Article 5(6) LCMLO sets out that “[the] liability of legal persons and entities treated as such shall be excluded when the perpetrator has acted against express orders or instructions of whoever is entitled to do so”. The content of the rule may be construed in the sense of excluding the liability of legal persons for acts of corruption carried out by their workers, employees or any other person who has acted in the name and/or in representation of a corporate body when compliance programs meant to prevent acts of corruption are in force. However, there is no case law or doctrine trend to confirm this interpretation.
Who may be held liable for bribery? Only individuals, or also corporate entities?
Criminal liability of corporate entities has only been foreseen in the Angolan jurisdiction since 2011 (in 2011 for money laundering, terrorism financing, etc., and in 2014 for other economic crimes mentioned in the LCMLO, including the crime of corruption). The Angolan Penal Code, originally passed in 1886, does not provide for the liability of corporate entities and, therefore, legal persons cannot be held accountable for any facts (towards the crime of corruption) performed before the entering into force of the LCMLO. The wording of the law is not, however, very clear in terms of how the liability of corporate entities is established or which crimes it encompasses. It does seem that this law generally allows for this type of liability for all crimes it provides for, including for the crime of corruption. For the purposes of the present questionnaire and out of caution we shall assume this to be the correct interpretation of the law.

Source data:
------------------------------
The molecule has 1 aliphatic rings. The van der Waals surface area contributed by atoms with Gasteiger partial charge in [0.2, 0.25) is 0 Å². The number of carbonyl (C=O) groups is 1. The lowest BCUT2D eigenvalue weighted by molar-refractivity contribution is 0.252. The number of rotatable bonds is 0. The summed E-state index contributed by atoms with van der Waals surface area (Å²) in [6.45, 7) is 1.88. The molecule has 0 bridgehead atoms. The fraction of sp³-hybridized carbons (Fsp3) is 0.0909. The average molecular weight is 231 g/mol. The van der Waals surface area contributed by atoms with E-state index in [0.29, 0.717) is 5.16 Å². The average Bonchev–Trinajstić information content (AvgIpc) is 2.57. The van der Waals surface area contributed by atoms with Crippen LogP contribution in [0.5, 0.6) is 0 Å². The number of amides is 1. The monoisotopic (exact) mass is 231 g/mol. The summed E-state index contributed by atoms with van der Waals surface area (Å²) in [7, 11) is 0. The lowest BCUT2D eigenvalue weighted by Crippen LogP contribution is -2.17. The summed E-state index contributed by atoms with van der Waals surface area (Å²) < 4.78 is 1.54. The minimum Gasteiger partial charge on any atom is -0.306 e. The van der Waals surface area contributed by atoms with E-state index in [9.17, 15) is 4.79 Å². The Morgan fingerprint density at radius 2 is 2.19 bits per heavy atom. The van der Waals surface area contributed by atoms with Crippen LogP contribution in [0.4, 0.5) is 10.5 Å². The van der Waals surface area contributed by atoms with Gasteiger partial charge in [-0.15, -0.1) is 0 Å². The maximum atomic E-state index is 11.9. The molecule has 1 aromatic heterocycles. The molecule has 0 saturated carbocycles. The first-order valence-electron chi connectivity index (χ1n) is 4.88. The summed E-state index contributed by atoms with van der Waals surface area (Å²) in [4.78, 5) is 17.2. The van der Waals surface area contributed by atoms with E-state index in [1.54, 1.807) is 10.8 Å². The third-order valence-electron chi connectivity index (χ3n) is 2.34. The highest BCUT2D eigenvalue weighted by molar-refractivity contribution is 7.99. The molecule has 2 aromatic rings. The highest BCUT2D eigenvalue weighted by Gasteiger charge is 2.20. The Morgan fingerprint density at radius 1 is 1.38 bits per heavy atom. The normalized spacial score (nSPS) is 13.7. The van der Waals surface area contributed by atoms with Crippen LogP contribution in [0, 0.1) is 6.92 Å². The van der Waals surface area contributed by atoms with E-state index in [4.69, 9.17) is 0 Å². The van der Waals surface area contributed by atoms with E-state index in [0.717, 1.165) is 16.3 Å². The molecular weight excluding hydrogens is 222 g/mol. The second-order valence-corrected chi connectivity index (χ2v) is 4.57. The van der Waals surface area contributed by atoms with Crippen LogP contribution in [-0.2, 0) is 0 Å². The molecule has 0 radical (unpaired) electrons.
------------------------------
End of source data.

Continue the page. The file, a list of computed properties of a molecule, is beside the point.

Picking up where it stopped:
The consequences vary according to the person liable. In the case of natural persons, the consequences may be either a fine or imprisonment. As for legal persons, the consequences may only be fines and winding up.
Has the government published any guidance advising how to comply with anti-corruption and bribery laws in your jurisdiction? If so, what are the elements of an effective corporate compliance program?
To the best of our knowledge, the government has not published any specific documents advising how to comply with anti-corruption and bribery laws. However, there are certain legal instruments that include provisions related to anti-corruption matters. For a reference to such laws, please see our answer 1.
Does the law provide protection to whistle-blowers?
There is no special regime providing protection to whistle-blowers.
However, as explained in answer 10, the sentence can be especially reduced when the agent concretely aids in obtaining or producing decisive proofs for the identification or the capture of other responsible parties, up until the closing of the trial hearing in the first instance.
How common are government authority investigations into allegations of bribery?
In Angola, judicial decisions are not available to the public on a centralised database, except for Constitutional Court’s decisions. Therefore, the frequency of investigations of alleged bribery is virtually impossible to tell.
What are the recent trends in investigations and enforcement in your jurisdiction?
In the past recent years the enforcement of the legal framework relating to the fight against corruption has been increasing.
A more thorough approach from the government and a greater effort to comply from the organisations has led to an improvement of the paradigm.
Is there a process of judicial review for challenging government authority action and decisions?
The Angolan Constitution provides for the principle of division of powers and check and balances, meaning that, indeed, Angolan courts may, within certain circumstances, review government authority action and decisions. In particular, in case Government approves a legal act which does not comply with constitutional principles this act may be reviewed by the Angolan Constitutional Court – this is the court with powers to review and, if that is the case, revoke legal acts which are not in accordance with the Angolan Constitution (similar to the Supreme Court in the USA). 1/10 of the members of the Parliament, the State General Attorney, the President and the Angolan Bar Association may file a claim for these purposes (art. 230 of the Angolan Constitution).